By Eric Connor | Original Article
April 1, 2019
It was nearly a decade ago when the affluent Augusta Road community came out in force — forming its own corporation even — to protest the construction of an affordable housing complex next to Augusta Heights Baptist Church.
The $570,000 sale of its 2.5-acre site in April 2010 would help the church weather the heart of the recession, while handing the land over to a developer to create 37 affordable-housing units.
At the same time, neighbors packed a city planning commission meeting and spoke for 2 1/2 hours in opposition. When the commission approved the complex by a split vote, the neighborhood formed a corporation -— Preserve Augusta Road Gateway Inc. — and took the city to court.
Ultimately, the project went forward — and today, the complex has blended into the community, said Traci Barr, a members of JustFaith Greenville, an organization that is pushing churches across Greenville to follow the model of Augusta Heights.
The organization recently held a forum at Augusta Heights church, attended by about 200 people, to discuss how faith communities can use their resources for affordable housing.
In Greenville County, faith communities own about 5,270 acres of land, or a little over 8 square miles, said Tammie Hoy-Hawkins, project manager for the Greenville Housing Fund, a not-for-profit group set up by the city of Greenville in 2017 to invest in affordable housing efforts.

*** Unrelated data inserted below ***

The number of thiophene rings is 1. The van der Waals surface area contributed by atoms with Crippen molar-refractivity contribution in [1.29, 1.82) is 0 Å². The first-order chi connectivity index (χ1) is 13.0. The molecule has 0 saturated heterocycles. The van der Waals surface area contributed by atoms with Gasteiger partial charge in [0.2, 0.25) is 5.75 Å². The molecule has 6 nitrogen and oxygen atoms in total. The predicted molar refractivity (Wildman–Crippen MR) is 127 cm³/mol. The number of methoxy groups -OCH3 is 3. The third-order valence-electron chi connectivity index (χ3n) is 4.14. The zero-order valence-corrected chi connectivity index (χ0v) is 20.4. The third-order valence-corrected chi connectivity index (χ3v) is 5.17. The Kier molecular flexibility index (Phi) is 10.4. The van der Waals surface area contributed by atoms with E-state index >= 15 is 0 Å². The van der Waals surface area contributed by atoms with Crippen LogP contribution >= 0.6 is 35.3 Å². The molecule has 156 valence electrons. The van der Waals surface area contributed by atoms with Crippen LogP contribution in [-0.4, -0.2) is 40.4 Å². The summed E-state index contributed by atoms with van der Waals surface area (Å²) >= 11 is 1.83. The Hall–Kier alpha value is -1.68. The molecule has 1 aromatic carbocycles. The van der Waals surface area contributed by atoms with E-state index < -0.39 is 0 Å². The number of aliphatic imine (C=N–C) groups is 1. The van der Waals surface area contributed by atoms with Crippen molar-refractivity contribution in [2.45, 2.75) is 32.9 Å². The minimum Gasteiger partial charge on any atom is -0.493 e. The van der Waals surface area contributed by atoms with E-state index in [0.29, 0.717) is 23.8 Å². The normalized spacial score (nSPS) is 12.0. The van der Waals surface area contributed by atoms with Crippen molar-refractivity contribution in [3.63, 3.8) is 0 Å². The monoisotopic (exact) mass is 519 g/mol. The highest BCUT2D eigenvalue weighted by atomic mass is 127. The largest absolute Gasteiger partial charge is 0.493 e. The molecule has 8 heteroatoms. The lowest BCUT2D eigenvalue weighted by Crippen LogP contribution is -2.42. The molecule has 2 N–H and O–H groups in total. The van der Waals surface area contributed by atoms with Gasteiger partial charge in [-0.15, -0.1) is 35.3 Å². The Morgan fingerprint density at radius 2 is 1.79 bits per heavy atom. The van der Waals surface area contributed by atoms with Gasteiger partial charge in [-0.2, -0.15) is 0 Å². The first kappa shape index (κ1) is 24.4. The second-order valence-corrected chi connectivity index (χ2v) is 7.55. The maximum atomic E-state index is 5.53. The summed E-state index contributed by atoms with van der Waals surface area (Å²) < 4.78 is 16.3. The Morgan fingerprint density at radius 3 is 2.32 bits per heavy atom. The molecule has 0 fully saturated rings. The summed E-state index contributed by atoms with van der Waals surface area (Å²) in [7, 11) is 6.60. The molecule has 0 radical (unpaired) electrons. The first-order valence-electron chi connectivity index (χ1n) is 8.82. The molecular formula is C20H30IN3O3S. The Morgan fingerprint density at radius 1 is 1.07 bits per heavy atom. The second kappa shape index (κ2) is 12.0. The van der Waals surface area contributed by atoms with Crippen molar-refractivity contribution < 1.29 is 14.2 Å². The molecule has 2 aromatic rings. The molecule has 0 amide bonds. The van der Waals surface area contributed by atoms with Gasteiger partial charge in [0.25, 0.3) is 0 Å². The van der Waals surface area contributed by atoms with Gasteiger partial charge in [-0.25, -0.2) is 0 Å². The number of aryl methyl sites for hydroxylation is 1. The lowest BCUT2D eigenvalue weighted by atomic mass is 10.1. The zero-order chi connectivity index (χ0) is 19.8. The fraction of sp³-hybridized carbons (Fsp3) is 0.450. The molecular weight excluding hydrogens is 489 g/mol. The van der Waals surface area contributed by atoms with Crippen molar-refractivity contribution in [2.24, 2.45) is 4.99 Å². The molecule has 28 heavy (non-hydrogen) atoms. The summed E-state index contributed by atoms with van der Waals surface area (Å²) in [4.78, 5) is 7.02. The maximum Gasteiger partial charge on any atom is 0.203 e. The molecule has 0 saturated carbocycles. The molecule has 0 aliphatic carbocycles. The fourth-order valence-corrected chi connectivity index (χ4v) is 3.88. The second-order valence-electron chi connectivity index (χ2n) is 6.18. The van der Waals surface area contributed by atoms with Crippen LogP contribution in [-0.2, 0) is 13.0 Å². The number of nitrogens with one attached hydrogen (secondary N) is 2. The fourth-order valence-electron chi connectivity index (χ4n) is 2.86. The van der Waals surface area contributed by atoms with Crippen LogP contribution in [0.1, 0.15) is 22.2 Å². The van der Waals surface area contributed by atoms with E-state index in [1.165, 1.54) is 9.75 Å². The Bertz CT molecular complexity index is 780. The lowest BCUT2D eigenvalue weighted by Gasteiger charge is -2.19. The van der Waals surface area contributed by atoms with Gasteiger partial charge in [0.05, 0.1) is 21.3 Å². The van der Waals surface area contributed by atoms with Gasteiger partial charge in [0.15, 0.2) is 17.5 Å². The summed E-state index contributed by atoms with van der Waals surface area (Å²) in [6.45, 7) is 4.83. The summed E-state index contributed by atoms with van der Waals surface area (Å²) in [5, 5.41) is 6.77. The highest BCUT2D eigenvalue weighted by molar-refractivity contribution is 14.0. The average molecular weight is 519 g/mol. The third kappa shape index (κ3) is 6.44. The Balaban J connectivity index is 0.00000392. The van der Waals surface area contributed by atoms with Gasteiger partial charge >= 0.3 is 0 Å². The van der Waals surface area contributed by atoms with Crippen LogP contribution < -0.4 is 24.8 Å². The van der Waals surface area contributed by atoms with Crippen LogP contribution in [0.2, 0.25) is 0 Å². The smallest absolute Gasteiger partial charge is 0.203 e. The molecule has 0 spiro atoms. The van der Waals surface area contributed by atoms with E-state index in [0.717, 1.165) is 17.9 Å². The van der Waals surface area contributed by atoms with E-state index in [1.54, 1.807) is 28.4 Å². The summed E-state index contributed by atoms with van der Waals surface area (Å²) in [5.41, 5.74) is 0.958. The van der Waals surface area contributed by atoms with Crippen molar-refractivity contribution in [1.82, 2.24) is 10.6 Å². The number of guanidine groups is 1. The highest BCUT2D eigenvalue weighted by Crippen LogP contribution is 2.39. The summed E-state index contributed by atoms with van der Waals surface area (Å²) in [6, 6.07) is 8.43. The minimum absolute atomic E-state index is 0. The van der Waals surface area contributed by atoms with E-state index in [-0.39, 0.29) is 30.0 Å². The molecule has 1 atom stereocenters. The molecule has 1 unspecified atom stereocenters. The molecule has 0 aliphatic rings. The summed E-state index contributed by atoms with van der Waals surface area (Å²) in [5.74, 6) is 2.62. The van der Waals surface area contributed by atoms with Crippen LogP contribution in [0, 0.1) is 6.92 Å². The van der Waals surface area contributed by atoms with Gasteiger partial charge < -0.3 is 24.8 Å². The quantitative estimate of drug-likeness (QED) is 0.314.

Augusta Heights isn’t the first church to get involved in affordable housing.
Allen Temple AME Church in the West End founded its own Community Economic Development Corporation and has provided close to 80 homes in underprivileged communities like Southernside, Nicholtown and Sterling.
In many cases, Allen Temple is the first to enter a troubled street and begins a turnaround that spreads through the entire neighborhood, said the Rev. James Speed, Allen Temple’s pastor.
“We’ve been instrumental in turning neighborhoods around,” Speed said.
The notion of “subsidized housing” is a designation that is misleading, he said, creating a sense that affordable housing equates to low-income housing projects.
However, Speed said, any homeownership in the U.S. is subsidized housing, mainly through mortgage interest tax breaks.
“All housing is subsidized housing,” he said.
In 2016, a consultant hired by the city, czb LLC, determined that Greenville faced a 2,500-unit deficit of affordable housing. The same consultant last year determined that there was a deficit in Greenville County of nearly 10,000 units.
The consultant defined affordable as no more than 30 percent of a household’s income devoted to housing. Most efforts should be applied not to the lowest on the income ladder but instead to those making between $20,000 to $40,000, also known as “workforce housing” targeted at the likes of teachers and first responders.
The city initially set aside $2 million to start the Greenville Housing Fund. Last year, the city set aside another $1.5 million. The fund applies to households making between $15,000 to $55,000.
Jeff Randolph, president of TRG Communities, said affordable housing efforts require generosity and partnerships between the public and private sector.
“To do affordable housing, there has to be some sort of subsidy,” he said.
Randolph, who today works through Grace Church, handled the development of 90 homes in Greenville’s Viola community, which is widely recognized now as a troubled neighborhood that has become a desirable place to live.
Affordable developments can be miscast as low-quality, when in fact they can be more attractive than higher-priced homes, he said.
Bucky Tarleton, a real estate advisor and affordable housing advocate, said that the re-population of the urban core where bike trails and breweries are being constructed is causing poorer residents to be pushed farther out and away from their low-wage jobs downtown.
“It’s something that’s happening that we don’t see,” Tarleton said. “Everybody wants to be near ‘cool.’ Somebody has to pay a price for ‘cool.'”